The long-running ownership saga that has kept the New Jersey Devils on both the financial and sports pages came to a close today, with the announcement that a controlling interest in the team was sold to Philadelphia 76ers owners Josh Harris and David Blitzer.
Financial terms were not disclosed in a news conference this morning. Multiple sources have said the deal is worth more than $300 million; of such speculation, the new owners said "most of it's been wrong," but did not elaborate.
In the news conference at the team's Newark arena, the new owners spoke of their excitement to be entering the New York area sports market, but also of a commitment to Newark and to improving the team's financial footing.
"We can rethink the way business is done, and infuse the franchise with the resources and talent, both on the hockey and business side … to help the Devils achieve stability and long-term growth," said Harris, the principal owner of the 76ers and a co-founder of Apollo Global Management, in New York.
Harris spoke specifically to how he and Blitzer can "help great franchises that might have some financial issues … deal with those issues." Apollo is well known as a private-equity firm specializing in leveraged buyouts and the purchase of distressed assets involving corporate restructuring.
Harris, whose grandparents lived in Newark, said Jeff Vanderbeek will remain with the team as a senior adviser. Vanderbeek is selling his controlling share of the team after buying out partners Ray Chambers and Mike Gilfillan in January. That process was difficult, following reported tension between Vanderbeek and Puck Holdings, the group represented by Chambers and Gilfillan.
The team's general manager and CEO, Lou Lamoriello, also will remain with the team — Harris called him "a tremendous asset to this organization" — but the new owners said Scott O'Neil will become CEO, and will be responsible for selling and marketing the team. That's been a challenge for the Devils in a crowded sports marketplace that features numerous NFL, MLB and NBA teams, in addition to pro hockey teams in New York and Philadelphia.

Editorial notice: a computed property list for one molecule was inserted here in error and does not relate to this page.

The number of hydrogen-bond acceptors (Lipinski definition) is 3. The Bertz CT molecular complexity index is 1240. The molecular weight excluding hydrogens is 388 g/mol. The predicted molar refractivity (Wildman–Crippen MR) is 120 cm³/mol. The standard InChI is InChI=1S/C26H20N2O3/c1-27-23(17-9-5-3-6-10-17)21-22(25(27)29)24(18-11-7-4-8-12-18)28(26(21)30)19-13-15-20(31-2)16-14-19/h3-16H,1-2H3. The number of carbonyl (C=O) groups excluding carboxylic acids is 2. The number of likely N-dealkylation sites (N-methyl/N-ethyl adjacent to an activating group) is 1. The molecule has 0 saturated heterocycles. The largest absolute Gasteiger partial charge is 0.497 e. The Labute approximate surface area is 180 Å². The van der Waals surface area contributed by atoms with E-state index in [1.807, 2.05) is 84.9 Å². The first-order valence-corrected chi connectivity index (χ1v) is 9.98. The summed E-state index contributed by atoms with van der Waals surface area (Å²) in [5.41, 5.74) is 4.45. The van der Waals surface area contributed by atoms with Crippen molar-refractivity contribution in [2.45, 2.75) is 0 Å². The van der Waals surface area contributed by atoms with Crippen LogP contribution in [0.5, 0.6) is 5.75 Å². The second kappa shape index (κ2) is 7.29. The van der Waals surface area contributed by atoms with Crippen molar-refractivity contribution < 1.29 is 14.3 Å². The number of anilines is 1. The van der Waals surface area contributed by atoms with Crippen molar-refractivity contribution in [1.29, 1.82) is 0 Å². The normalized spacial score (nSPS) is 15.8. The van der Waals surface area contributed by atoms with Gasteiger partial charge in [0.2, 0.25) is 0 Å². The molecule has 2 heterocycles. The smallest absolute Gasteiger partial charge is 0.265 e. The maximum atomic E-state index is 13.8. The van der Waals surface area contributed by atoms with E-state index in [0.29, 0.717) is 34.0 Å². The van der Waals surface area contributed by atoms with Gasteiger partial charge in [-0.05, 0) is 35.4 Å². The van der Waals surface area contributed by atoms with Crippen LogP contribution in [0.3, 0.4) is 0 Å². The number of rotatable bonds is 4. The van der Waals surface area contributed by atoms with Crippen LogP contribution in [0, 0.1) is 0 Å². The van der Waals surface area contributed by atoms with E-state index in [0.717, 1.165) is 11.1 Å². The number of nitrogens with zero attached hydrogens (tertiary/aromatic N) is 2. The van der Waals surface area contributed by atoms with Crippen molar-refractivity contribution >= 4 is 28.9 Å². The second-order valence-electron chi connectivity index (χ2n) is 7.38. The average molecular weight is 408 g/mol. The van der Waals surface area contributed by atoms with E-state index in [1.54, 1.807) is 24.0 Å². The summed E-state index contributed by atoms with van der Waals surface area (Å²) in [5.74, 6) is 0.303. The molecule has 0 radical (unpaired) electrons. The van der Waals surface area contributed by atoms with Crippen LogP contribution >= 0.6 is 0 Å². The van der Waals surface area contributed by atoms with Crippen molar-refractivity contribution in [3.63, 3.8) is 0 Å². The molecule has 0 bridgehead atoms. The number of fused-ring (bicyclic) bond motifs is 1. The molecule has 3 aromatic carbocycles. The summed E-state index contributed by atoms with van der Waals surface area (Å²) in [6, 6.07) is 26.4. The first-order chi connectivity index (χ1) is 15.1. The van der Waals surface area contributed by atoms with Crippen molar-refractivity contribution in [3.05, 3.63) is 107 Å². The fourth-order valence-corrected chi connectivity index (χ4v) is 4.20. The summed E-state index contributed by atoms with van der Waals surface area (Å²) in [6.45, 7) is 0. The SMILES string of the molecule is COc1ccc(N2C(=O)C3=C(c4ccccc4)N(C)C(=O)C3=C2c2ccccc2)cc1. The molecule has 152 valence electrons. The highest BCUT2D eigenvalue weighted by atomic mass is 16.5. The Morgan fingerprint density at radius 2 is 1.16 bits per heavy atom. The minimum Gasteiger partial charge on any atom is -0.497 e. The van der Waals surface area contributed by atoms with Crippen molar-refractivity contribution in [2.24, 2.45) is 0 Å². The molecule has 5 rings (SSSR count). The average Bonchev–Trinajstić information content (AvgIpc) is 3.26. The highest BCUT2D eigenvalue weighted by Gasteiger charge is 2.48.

"Nobody ever calls you in this business," said O'Neil, who secured sponsorships with clients like JP Morgan and Coca-Cola in a similar role with the Philadelphia 76ers.
"To the corporate community — we're gonna come see you," O'Neil said. "This will be the most sponsor-friendly building in the world. We want to do business and we're open for business."
That will include suite and ticket sales as well as sponsorships, he said.
Blitzer, a senior executive at the Blackstone Group, said he was encouraged to come to Newark, citing development projects like hotels and restaurants that have sprung up in the Prudential Center's wake.
"What Governor (Chris) Christie and Mayor (Cory) Booker have done is fantastic, and we look forward to working with the state and city to drive that forward," Blitzer said.
Lamoriello, who was inducted into the Hockey Hall of Fame in 2009 as a builder, took the helm of a struggling franchise in 1987 and guided it to five Stanley Cup Finals appearances, including championships in 1995, 2000 and 2003.
He said he only met Harris and Blitzer recently, but "each time that I did spend with them, I got more impressed."
"When you think of new ownership, you look up their bios," he said. "Well, it didn't take long to just close it and say, 'They're successful.' No question."
He also cited the pair's commitment to winning. "Everybody wants to win, but not everybody knows how," Lamoriello said. "I felt 100 percent that they know how and in the right way."
Lamoriello, who said he has known O'Neil for a decade, will continue to run the team's day-to-day hockey operations, while O'Neil will handle business development.
While the new owners have deep Philadelphia roots, Harris denied reports the 76ers would leave Philly.
NHL Commissioner Gary Bettman spoke to open the news conference, and said the sale marks "a very exciting time for the team, but also the city," and went on to name a number of downtown development projects, including Teachers Village and the Hahne & Co. project.
"I think the future of the city, this building and the New Jersey Devils franchise has never been brighter," Bettman said.
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